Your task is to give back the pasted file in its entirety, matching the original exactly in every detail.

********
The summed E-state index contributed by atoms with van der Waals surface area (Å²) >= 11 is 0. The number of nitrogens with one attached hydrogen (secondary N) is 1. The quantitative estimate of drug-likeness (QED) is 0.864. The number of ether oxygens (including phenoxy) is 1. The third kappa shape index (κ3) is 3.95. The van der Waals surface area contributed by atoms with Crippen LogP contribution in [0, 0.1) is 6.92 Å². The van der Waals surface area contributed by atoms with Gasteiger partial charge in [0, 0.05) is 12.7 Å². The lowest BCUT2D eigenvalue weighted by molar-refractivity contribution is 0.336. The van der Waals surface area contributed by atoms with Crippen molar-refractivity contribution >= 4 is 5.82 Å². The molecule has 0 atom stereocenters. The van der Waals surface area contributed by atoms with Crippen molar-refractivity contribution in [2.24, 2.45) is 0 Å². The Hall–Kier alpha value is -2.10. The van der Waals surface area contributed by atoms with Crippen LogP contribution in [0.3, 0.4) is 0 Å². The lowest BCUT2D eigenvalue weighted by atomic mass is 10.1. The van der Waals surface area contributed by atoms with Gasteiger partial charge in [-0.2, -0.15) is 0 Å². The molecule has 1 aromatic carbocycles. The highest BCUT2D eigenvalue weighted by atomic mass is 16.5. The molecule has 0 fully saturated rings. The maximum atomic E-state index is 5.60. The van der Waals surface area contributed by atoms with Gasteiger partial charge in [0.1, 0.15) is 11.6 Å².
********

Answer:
The summed E-state index contributed by atoms with van der Waals surface area (Å²) >= 11 is 0. The number of nitrogens with one attached hydrogen (secondary N) is 1. The quantitative estimate of drug-likeness (QED) is 0.864. The number of ether oxygens (including phenoxy) is 1. The third kappa shape index (κ3) is 3.95. The van der Waals surface area contributed by atoms with Crippen LogP contribution in [0, 0.1) is 6.92 Å². The van der Waals surface area contributed by atoms with Gasteiger partial charge in [0, 0.05) is 12.7 Å². The lowest BCUT2D eigenvalue weighted by molar-refractivity contribution is 0.336. The van der Waals surface area contributed by atoms with Crippen molar-refractivity contribution >= 4 is 5.82 Å². The molecule has 0 atom stereocenters. The van der Waals surface area contributed by atoms with Crippen molar-refractivity contribution in [2.24, 2.45) is 0 Å². The Hall–Kier alpha value is -2.10. The van der Waals surface area contributed by atoms with Crippen LogP contribution in [0.3, 0.4) is 0 Å². The lowest BCUT2D eigenvalue weighted by atomic mass is 10.1. The van der Waals surface area contributed by atoms with Gasteiger partial charge in [-0.2, -0.15) is 0 Å². The molecule has 1 aromatic carbocycles. The highest BCUT2D eigenvalue weighted by atomic mass is 16.5. The molecule has 0 fully saturated rings. The maximum atomic E-state index is 5.60. The van der Waals surface area contributed by atoms with Gasteiger partial charge in [0.1, 0.15) is 11.6 Å².